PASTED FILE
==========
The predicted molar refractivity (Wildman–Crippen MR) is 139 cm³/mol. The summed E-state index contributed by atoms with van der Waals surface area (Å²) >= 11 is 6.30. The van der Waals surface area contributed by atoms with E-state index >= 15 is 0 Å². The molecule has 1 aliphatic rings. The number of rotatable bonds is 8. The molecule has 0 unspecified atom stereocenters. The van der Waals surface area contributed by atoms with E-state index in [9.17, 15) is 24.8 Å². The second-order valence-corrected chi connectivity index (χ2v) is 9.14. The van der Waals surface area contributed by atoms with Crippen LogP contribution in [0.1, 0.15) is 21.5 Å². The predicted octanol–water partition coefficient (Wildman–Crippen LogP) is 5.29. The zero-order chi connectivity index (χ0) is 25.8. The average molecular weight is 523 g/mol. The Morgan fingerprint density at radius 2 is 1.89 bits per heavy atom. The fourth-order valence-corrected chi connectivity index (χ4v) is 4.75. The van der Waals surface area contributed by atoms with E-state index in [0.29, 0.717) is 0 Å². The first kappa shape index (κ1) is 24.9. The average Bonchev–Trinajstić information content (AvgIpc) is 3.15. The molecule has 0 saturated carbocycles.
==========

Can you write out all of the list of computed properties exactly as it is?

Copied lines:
The predicted molar refractivity (Wildman–Crippen MR) is 139 cm³/mol. The summed E-state index contributed by atoms with van der Waals surface area (Å²) >= 11 is 6.30. The van der Waals surface area contributed by atoms with E-state index >= 15 is 0 Å². The molecule has 1 aliphatic rings. The number of rotatable bonds is 8. The molecule has 0 unspecified atom stereocenters. The van der Waals surface area contributed by atoms with E-state index in [9.17, 15) is 24.8 Å². The second-order valence-corrected chi connectivity index (χ2v) is 9.14. The van der Waals surface area contributed by atoms with Crippen LogP contribution in [0.1, 0.15) is 21.5 Å². The predicted octanol–water partition coefficient (Wildman–Crippen LogP) is 5.29. The zero-order chi connectivity index (χ0) is 25.8. The average molecular weight is 523 g/mol. The Morgan fingerprint density at radius 2 is 1.89 bits per heavy atom. The fourth-order valence-corrected chi connectivity index (χ4v) is 4.75. The van der Waals surface area contributed by atoms with E-state index in [0.29, 0.717) is 0 Å². The first kappa shape index (κ1) is 24.9. The average Bonchev–Trinajstić information content (AvgIpc) is 3.15. The molecule has 0 saturated carbocycles.